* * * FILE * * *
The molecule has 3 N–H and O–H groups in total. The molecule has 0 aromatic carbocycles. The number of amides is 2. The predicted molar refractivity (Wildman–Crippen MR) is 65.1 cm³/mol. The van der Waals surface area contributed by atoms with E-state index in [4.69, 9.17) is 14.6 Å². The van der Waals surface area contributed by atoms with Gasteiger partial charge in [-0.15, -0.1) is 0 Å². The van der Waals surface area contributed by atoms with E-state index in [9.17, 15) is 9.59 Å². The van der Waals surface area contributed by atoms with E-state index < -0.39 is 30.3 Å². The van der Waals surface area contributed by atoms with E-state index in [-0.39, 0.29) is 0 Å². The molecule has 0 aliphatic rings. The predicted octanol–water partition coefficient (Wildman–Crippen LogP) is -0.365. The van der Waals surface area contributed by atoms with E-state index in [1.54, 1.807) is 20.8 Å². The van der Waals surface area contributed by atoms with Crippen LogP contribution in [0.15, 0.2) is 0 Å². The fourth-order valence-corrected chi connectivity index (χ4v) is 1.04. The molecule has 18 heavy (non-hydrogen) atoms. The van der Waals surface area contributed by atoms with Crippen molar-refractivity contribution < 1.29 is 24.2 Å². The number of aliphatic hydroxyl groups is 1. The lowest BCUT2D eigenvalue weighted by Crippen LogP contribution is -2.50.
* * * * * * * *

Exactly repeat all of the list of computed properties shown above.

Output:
The molecule has 3 N–H and O–H groups in total. The molecule has 0 aromatic carbocycles. The number of amides is 2. The predicted molar refractivity (Wildman–Crippen MR) is 65.1 cm³/mol. The van der Waals surface area contributed by atoms with E-state index in [4.69, 9.17) is 14.6 Å². The van der Waals surface area contributed by atoms with Gasteiger partial charge in [-0.15, -0.1) is 0 Å². The van der Waals surface area contributed by atoms with E-state index in [9.17, 15) is 9.59 Å². The van der Waals surface area contributed by atoms with E-state index < -0.39 is 30.3 Å². The van der Waals surface area contributed by atoms with E-state index in [-0.39, 0.29) is 0 Å². The molecule has 0 aliphatic rings. The predicted octanol–water partition coefficient (Wildman–Crippen LogP) is -0.365. The van der Waals surface area contributed by atoms with E-state index in [1.54, 1.807) is 20.8 Å². The van der Waals surface area contributed by atoms with Crippen LogP contribution in [0.15, 0.2) is 0 Å². The fourth-order valence-corrected chi connectivity index (χ4v) is 1.04. The molecule has 18 heavy (non-hydrogen) atoms. The van der Waals surface area contributed by atoms with Crippen molar-refractivity contribution < 1.29 is 24.2 Å². The number of aliphatic hydroxyl groups is 1. The lowest BCUT2D eigenvalue weighted by Crippen LogP contribution is -2.50.